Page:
With this charged cultural and historic context, Achebe employs a definitive anti-European method of narration and turns the discriminatory method of English storytelling, especially with regards to African subjects, on its head and presents a very non-partial and humane portrayal of the Igbo people. As Achebe put it himself- “I wanted it (the Igbo tribe) to be seen with all its grandeur and weaknesses.”

Therefore, rather than casting them as the representatives of an “exotic” or “savage” race, Achebe carved his characters right out of the very soil of Africa and depicted them as members seeped into an intricate society of a complex civilization. A civilization that, just like any other human society, is not inert, so to speak, and has an organic existence that is profoundly shaped by values and customs which are collectively held.

It is crucial to point out here that despite the profoundly anti-colonial stance of the novel, Achebe never lets his imagination run partial so as to lead him to sentimentalize or patronize the Igbo community. That is to say, Achebe writes about his native culture with deep empathy but never outright prejudice. He makes it a definitive point and bases his entire plot on this premise that the eventual fall of the tragic protagonist – Okonkwo and the clan of Umuofia is, in part, because of their unacceptance of the inherent weaknesses they possessed which, ultimately, made them vulnerable in the face of foreign opposition.

Therefore, over the course of the narrative, the novel ends up questioning not only the dynamics of colonial exploitation but also the obsolete, and often self-demeriting practices of the clan itself, the hyper-masculinity of Okonkwo, and his repudiation in admitting his own tender emotions and failings. Hence, the story, at a philosophical level, becomes a rumination on the tragic flaws that can be possessed by the noblest of men, like Okonkwo, and the most cohesive, well-functioning tribal society like that of Umuofia.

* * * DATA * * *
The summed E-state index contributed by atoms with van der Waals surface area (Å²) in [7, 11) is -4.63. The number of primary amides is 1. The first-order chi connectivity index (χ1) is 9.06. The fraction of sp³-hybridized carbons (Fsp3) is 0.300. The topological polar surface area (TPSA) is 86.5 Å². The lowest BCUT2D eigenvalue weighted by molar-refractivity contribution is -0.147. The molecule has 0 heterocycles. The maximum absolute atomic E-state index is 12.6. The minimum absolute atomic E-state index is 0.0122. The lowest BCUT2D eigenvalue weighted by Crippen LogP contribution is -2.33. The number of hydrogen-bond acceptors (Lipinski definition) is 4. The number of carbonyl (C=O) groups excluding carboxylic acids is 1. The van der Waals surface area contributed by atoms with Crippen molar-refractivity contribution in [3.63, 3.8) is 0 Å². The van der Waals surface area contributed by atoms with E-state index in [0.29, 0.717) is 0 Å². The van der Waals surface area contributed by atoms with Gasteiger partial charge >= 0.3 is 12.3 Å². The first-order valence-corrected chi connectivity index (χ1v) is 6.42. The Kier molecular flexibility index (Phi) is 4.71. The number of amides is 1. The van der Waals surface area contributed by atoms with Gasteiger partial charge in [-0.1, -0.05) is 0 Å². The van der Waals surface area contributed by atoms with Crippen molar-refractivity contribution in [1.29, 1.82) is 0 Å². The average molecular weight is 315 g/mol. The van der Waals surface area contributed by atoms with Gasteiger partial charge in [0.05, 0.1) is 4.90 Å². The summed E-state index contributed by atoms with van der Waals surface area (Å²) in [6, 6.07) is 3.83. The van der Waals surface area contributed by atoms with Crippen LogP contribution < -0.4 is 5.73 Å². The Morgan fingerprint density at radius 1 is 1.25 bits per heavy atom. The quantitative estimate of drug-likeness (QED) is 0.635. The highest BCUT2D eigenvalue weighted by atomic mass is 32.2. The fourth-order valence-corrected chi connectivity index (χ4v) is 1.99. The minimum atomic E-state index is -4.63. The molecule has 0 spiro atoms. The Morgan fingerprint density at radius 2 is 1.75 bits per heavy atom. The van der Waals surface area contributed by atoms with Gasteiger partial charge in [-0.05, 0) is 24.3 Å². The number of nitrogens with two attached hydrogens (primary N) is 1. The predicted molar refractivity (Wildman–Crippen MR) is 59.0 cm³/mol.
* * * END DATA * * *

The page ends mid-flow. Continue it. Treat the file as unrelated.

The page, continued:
Thus, Achebe, in the very act of bringing stories from the remote and misconstrued land of Nigeria nearer to the world, concocts a faithful, complex, and representative story of the African tribes. He offers numerous pages giving detailed insights into the tribal ceremonies, their laws of the land, festivals, folklore, marriages, their sense of loss and pride, and also their limitations. In the process, he succeeds in altering our perspective, which was conditioned of yore by the European telling of African stories, for good.

Vinay Rajoria is a student pursuing English Literature from Jamia Millia Islamia.

Edited by: Farzan Ghani

What do you think?

Written by Vinay Rajoria

Leave a Reply

Your email address will not be published. Required fields are marked *

GIPHY App Key not set. Please check settings

Victim-blaming is Just Another Form of Abuse

This Cinderella has PTSD!